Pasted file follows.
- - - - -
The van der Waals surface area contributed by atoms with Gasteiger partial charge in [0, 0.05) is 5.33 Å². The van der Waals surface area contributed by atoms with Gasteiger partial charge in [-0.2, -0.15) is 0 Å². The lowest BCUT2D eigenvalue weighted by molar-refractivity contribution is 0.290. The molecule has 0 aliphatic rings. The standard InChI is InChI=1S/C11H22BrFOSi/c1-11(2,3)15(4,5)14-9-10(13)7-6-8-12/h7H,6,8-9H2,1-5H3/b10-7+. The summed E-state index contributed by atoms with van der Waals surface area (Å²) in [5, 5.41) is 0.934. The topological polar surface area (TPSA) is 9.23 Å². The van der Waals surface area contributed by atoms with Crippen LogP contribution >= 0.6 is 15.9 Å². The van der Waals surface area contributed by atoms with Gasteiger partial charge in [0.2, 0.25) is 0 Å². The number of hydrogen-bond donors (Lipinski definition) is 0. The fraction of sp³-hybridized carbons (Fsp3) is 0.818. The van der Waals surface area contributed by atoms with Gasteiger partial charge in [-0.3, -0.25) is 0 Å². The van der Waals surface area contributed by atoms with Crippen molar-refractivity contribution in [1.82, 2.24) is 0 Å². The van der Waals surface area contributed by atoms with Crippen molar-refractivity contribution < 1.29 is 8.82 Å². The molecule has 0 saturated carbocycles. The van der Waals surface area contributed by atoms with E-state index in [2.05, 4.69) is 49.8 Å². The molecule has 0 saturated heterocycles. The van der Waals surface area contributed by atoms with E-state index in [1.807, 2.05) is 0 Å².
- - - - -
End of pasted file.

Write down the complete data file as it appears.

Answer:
The van der Waals surface area contributed by atoms with Gasteiger partial charge in [0, 0.05) is 5.33 Å². The van der Waals surface area contributed by atoms with Gasteiger partial charge in [-0.2, -0.15) is 0 Å². The lowest BCUT2D eigenvalue weighted by molar-refractivity contribution is 0.290. The molecule has 0 aliphatic rings. The standard InChI is InChI=1S/C11H22BrFOSi/c1-11(2,3)15(4,5)14-9-10(13)7-6-8-12/h7H,6,8-9H2,1-5H3/b10-7+. The summed E-state index contributed by atoms with van der Waals surface area (Å²) in [5, 5.41) is 0.934. The topological polar surface area (TPSA) is 9.23 Å². The van der Waals surface area contributed by atoms with Crippen LogP contribution >= 0.6 is 15.9 Å². The van der Waals surface area contributed by atoms with Gasteiger partial charge in [0.2, 0.25) is 0 Å². The number of hydrogen-bond donors (Lipinski definition) is 0. The fraction of sp³-hybridized carbons (Fsp3) is 0.818. The van der Waals surface area contributed by atoms with Gasteiger partial charge in [-0.3, -0.25) is 0 Å². The van der Waals surface area contributed by atoms with Crippen molar-refractivity contribution in [1.82, 2.24) is 0 Å². The van der Waals surface area contributed by atoms with Crippen molar-refractivity contribution < 1.29 is 8.82 Å². The molecule has 0 saturated carbocycles. The van der Waals surface area contributed by atoms with E-state index in [2.05, 4.69) is 49.8 Å². The molecule has 0 saturated heterocycles. The van der Waals surface area contributed by atoms with E-state index in [1.807, 2.05) is 0 Å².